June 15, 1997
June 15, 1997
June 18, 1997
2.322.1 - 2.322.4
Planning Activities and Evaluating Student Performance for Concurrent Engineering Class Projects
Dr. Tracy S. Tillman, CMfgE, CEI Eastern Michigan University
This paper will describe student-based planning and evaluation techniques for a 300-level design for manufacturing course and a 400-level manufacturing program capstone course, in which students learn and apply concurrent engineering techniques in order to design and manufacture a product.
Prior to the 400-level capstone course, the students complete a 300-level design for manufacturing course, in which the students design a product and the processes and tooling for its production, as part of a concurrent engineering design project. In the 400-level capstone course, the students finalize the design work done previously by the EMU junior-level class, order materials, and begin making tooling and setting up for production. During production in the school's manufacturing laboratory, the students use inspection and SPC techniques for quality assurance. Appearance, functionality, and quality must be high, as the products are either made as fund-raisers for the manufacturing program, or for companies outside the school.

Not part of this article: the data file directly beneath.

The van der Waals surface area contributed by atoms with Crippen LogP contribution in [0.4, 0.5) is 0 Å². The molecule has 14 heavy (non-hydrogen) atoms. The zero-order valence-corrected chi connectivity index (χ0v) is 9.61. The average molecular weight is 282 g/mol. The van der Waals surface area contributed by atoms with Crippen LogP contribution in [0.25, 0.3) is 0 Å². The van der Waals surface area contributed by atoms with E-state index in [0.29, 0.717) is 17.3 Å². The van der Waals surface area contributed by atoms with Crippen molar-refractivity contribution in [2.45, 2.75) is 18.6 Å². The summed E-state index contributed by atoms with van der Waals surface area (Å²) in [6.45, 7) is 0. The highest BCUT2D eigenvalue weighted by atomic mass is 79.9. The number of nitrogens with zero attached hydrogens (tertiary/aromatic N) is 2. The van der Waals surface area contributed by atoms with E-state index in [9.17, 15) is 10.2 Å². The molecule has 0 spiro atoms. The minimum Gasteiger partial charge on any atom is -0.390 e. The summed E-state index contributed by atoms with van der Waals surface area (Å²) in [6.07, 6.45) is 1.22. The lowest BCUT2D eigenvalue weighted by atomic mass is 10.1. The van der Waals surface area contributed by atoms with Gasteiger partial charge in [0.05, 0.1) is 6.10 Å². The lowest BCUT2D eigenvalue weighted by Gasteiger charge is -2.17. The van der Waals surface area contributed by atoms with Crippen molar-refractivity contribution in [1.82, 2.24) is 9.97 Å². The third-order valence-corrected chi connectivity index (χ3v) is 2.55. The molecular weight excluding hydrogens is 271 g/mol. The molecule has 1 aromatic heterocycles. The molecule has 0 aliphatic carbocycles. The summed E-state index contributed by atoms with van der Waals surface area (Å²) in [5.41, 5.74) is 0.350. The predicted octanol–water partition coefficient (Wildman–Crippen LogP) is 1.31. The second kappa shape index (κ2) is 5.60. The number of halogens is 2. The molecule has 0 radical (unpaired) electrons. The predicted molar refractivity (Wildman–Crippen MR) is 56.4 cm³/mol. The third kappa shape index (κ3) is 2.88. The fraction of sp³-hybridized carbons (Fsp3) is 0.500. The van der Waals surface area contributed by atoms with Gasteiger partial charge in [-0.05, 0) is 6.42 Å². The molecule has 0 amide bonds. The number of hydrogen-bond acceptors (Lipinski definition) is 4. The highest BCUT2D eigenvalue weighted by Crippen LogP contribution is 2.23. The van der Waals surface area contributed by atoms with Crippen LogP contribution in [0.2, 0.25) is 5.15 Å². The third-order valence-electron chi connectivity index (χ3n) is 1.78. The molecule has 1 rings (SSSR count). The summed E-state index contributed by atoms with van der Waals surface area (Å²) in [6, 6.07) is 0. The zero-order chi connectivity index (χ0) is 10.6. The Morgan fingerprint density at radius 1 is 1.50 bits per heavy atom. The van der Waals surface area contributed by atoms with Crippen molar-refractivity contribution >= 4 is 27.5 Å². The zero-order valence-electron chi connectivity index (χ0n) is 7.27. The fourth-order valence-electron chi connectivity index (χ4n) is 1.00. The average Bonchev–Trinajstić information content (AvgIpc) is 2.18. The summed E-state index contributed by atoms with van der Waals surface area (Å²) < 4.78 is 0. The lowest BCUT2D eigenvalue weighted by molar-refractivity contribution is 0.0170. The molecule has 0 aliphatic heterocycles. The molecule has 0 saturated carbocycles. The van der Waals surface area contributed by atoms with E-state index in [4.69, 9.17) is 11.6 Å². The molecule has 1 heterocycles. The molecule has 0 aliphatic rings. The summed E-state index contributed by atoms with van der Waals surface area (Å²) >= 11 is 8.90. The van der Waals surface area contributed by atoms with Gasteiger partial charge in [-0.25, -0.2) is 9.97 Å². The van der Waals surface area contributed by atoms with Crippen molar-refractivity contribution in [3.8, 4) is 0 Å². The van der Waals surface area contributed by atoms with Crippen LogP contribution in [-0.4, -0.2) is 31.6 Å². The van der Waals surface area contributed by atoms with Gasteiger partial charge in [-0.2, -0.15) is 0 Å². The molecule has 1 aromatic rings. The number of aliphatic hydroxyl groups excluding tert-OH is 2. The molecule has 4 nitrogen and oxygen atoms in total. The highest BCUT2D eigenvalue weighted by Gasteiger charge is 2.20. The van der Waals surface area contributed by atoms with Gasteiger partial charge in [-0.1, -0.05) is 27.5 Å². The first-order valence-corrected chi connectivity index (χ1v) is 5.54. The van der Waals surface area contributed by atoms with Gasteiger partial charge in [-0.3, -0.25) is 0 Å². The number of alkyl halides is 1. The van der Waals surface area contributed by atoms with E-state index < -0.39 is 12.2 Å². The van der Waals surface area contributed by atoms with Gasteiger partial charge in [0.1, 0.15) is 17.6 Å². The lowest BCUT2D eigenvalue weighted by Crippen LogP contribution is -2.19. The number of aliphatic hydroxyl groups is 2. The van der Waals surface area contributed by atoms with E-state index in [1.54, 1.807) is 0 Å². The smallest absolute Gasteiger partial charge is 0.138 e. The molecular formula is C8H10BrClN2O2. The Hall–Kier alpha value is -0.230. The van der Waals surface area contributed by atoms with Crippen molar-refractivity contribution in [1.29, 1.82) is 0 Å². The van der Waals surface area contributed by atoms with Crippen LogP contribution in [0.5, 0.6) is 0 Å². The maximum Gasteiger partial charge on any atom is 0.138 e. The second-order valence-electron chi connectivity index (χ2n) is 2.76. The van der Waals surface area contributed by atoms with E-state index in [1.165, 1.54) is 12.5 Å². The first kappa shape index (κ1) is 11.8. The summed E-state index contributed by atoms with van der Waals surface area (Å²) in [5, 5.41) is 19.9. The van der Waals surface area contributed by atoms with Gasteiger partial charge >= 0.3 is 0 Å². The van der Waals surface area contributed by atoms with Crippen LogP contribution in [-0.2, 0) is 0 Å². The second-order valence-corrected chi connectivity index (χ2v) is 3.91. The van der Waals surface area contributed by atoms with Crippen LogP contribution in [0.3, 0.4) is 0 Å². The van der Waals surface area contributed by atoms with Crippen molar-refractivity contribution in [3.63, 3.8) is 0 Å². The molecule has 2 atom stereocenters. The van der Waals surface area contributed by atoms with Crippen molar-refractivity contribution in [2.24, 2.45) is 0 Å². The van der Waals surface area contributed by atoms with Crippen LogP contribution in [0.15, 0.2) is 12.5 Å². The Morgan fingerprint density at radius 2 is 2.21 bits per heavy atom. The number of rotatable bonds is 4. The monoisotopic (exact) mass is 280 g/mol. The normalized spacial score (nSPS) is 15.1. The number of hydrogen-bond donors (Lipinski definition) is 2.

Planning and Evaluation for Concurrrent Engineering
A key to making this project work is the combined use of (a) concurrent engineering techniques and (b) a team-based management by objective (MBO) and peer review technique for planning and evaluation of performance. Evaluation of personnel performance in concurrent engineering projects is a difficult task in industry, as well as in the classroom. However, the combined use of concurrent engineering and team-based MBO planning and peer review evaluation techniques has enabled realistic and effective planning of activities and evaluation of performance related to those activities.
Turino (1992) defined concurrent engineering as "a systematic approach to the integrated, simultaneous design of both products and their related processes, including manufacturing, test, and support" (p. 3). In the junior-level course, the students are organized into (a) product, (b) process, and (c) tooling groups to design, simultaneously, the product and their related processes and tooling that will be manufactured by the students in the senior-level course. In the senior
Tillman, T. S. (1997, June), Planning Activities And Evaluating Student Performance For Concurrent Engineering Class Projects Paper presented at 1997 Annual Conference, Milwaukee, Wisconsin. https://peer.asee.org/6733
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